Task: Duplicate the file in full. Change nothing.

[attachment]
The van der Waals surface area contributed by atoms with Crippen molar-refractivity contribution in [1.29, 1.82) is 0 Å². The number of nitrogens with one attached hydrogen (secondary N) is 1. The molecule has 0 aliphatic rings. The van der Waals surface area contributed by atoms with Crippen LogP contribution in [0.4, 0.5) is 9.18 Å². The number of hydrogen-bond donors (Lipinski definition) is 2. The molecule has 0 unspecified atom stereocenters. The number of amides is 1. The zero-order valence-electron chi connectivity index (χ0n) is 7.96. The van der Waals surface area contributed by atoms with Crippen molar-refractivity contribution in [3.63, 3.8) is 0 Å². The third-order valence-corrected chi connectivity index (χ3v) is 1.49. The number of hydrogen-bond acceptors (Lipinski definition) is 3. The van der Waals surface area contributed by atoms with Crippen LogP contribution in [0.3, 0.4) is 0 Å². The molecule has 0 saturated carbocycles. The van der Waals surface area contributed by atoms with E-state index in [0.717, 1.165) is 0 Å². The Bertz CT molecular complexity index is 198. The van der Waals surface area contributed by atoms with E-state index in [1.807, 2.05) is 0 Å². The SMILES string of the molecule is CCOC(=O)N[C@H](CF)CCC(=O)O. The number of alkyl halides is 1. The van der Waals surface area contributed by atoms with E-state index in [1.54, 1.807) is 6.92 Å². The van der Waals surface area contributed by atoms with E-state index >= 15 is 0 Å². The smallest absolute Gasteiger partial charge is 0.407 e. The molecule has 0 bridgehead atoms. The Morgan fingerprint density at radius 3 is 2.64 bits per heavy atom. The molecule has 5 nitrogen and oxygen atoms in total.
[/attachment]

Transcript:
The van der Waals surface area contributed by atoms with Crippen molar-refractivity contribution in [1.29, 1.82) is 0 Å². The number of nitrogens with one attached hydrogen (secondary N) is 1. The molecule has 0 aliphatic rings. The van der Waals surface area contributed by atoms with Crippen LogP contribution in [0.4, 0.5) is 9.18 Å². The number of hydrogen-bond donors (Lipinski definition) is 2. The molecule has 0 unspecified atom stereocenters. The number of amides is 1. The zero-order valence-electron chi connectivity index (χ0n) is 7.96. The van der Waals surface area contributed by atoms with Crippen molar-refractivity contribution in [3.63, 3.8) is 0 Å². The third-order valence-corrected chi connectivity index (χ3v) is 1.49. The number of hydrogen-bond acceptors (Lipinski definition) is 3. The van der Waals surface area contributed by atoms with Crippen LogP contribution in [0.3, 0.4) is 0 Å². The molecule has 0 saturated carbocycles. The van der Waals surface area contributed by atoms with E-state index in [0.717, 1.165) is 0 Å². The Bertz CT molecular complexity index is 198. The van der Waals surface area contributed by atoms with E-state index in [1.807, 2.05) is 0 Å². The SMILES string of the molecule is CCOC(=O)N[C@H](CF)CCC(=O)O. The number of alkyl halides is 1. The van der Waals surface area contributed by atoms with E-state index in [1.54, 1.807) is 6.92 Å². The van der Waals surface area contributed by atoms with E-state index >= 15 is 0 Å². The smallest absolute Gasteiger partial charge is 0.407 e. The molecule has 0 bridgehead atoms. The Morgan fingerprint density at radius 3 is 2.64 bits per heavy atom. The molecule has 5 nitrogen and oxygen atoms in total.